For those that are attending the 12/19/08 Minneapolis area VMware Users Group meeting (VMUG), I’ll be raffling off two copies of this book which were generously donated by the authors.

Maintenance tonight

December 9th, 2008

The blog, web, and Team Fortress 2 servers will be down briefly tonight for a little maintenance on the virtualized gateway router.  Duration should be about half an hour at the most.  I apologize in advance for any inconvenience.

Speaking of maintenance, I doubled my hosting bandwidth over the weekend from 5Mbps down/512Kbps up to 10Mbps down/1Mbps up.  I performed a little bandwidth speed testing last night and initially I wasn’t overly pleased the results.  Depending on the remote host I tested speed against, I wasn’t seeing the numbers I should be on the download side.  Eventually I did find a remote host that proved I had a 10Mbps down pipe (I don’t have bursting AFAIK).  On the up side (which is what really counts for hosting performance and you readers), I wasn’t able to find any remote hosts that showed I had upstream bandwidth beyond 512Kbps.  I’ll be performing more tests and I will contact my service provider if I am not completely satisfied.  For what I’m paying for business class broadband, I insist that I be consistently getting the 80% of the promised speeds which I believe is the SLA with my provider.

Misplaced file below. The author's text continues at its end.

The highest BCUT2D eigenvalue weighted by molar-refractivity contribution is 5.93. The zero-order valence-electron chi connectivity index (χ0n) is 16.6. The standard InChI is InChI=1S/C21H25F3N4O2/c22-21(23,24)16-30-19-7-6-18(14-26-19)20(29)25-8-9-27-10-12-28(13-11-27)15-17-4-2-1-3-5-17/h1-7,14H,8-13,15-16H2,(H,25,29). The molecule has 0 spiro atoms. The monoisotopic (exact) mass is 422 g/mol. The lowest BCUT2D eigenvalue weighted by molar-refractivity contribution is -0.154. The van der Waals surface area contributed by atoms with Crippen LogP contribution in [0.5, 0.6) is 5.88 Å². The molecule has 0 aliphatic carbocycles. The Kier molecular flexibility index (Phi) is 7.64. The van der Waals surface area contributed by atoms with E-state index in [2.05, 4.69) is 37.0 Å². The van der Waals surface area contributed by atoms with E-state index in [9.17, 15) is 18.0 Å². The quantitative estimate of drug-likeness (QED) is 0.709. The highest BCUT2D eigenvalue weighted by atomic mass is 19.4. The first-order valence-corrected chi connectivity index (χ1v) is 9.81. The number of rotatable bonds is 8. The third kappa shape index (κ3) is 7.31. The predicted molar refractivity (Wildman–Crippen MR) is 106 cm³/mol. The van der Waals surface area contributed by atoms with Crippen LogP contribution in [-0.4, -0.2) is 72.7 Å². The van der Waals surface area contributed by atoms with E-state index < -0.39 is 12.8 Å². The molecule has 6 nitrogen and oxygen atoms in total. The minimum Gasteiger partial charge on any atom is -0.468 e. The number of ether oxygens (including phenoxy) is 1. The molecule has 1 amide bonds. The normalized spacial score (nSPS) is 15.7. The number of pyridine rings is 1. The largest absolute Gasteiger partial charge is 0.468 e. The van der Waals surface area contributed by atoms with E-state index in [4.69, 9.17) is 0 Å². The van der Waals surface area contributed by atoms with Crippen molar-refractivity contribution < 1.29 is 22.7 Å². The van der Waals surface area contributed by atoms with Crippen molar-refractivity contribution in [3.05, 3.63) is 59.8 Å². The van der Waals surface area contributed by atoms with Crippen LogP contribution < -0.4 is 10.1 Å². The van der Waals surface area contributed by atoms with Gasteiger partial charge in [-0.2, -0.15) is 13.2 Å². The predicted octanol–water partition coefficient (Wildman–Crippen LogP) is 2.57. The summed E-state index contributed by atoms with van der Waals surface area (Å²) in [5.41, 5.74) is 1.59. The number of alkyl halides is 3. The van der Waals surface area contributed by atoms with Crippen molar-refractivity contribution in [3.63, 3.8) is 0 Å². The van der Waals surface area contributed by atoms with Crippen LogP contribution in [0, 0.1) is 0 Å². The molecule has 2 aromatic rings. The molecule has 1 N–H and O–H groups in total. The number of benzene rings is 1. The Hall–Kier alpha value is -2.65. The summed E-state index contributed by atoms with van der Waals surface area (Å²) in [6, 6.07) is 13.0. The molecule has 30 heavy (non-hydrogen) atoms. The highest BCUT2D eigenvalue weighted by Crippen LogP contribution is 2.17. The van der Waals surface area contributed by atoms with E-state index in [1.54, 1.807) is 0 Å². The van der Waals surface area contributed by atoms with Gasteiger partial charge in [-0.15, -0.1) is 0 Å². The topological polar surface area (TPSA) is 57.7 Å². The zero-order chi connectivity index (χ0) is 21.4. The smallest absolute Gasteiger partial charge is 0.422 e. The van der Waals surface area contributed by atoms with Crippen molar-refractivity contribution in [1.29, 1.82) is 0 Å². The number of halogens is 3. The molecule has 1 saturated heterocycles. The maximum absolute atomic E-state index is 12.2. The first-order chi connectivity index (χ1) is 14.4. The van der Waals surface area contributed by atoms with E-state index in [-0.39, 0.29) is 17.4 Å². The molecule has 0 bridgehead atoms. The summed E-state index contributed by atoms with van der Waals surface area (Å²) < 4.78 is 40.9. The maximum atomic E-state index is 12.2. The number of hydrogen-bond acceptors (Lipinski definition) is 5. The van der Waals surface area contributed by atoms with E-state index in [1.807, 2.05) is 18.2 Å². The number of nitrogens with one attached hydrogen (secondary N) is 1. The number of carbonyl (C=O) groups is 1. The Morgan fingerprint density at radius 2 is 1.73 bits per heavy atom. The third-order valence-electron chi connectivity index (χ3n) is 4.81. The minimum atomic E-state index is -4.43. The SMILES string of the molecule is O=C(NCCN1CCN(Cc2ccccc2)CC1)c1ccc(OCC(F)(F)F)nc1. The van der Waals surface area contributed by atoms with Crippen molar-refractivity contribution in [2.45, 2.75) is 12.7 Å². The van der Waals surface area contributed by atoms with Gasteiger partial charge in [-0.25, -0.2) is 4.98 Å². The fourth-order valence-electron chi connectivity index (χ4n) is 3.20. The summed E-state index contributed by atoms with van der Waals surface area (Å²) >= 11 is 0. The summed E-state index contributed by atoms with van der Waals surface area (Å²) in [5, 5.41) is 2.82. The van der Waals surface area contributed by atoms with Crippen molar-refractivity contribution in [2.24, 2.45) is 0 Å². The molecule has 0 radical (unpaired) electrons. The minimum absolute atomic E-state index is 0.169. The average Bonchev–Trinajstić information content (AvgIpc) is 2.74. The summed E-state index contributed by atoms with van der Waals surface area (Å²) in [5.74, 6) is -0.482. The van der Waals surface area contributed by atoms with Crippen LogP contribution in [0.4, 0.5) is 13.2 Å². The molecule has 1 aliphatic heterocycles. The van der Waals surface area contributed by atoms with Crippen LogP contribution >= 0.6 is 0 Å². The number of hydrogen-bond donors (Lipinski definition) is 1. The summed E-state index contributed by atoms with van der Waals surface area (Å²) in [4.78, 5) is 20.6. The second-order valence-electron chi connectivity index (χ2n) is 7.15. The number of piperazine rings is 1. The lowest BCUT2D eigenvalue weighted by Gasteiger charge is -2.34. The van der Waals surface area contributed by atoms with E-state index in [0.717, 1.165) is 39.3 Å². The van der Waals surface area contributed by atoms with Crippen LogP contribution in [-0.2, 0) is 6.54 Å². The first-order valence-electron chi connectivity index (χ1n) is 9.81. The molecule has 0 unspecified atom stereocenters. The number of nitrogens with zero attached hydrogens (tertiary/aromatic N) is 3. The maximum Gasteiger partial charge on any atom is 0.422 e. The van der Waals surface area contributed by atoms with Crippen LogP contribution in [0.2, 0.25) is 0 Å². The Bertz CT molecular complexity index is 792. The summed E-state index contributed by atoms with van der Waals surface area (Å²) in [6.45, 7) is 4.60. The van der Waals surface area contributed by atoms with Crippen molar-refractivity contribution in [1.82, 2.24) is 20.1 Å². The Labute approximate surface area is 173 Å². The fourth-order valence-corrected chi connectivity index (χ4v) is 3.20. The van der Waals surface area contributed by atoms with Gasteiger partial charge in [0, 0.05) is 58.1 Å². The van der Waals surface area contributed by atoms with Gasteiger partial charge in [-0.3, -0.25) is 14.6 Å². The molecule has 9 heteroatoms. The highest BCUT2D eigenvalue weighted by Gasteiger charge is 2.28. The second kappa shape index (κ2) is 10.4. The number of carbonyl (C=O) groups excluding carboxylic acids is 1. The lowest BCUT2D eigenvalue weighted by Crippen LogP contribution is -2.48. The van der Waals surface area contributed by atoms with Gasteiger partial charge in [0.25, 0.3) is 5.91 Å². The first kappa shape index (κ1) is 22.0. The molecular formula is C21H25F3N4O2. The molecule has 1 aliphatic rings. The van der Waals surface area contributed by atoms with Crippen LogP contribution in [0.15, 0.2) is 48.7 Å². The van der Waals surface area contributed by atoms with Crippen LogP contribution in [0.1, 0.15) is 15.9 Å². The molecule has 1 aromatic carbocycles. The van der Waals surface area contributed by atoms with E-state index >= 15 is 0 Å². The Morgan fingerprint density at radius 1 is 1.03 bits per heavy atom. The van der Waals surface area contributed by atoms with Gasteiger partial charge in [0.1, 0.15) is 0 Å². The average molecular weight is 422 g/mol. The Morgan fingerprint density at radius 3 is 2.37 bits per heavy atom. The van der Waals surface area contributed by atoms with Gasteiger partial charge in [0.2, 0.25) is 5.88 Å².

Trust me, I could go really hysterical with regards to my provider but you readers deserve better so I’ll keep it bottled up for now.  Thank your lucky stars for whatever provider you have because chances are they are much better than what I have to work with.


Update: Bandwidth is looking good.  Explanation in comments below.

12-9-2008 9-45-07 PM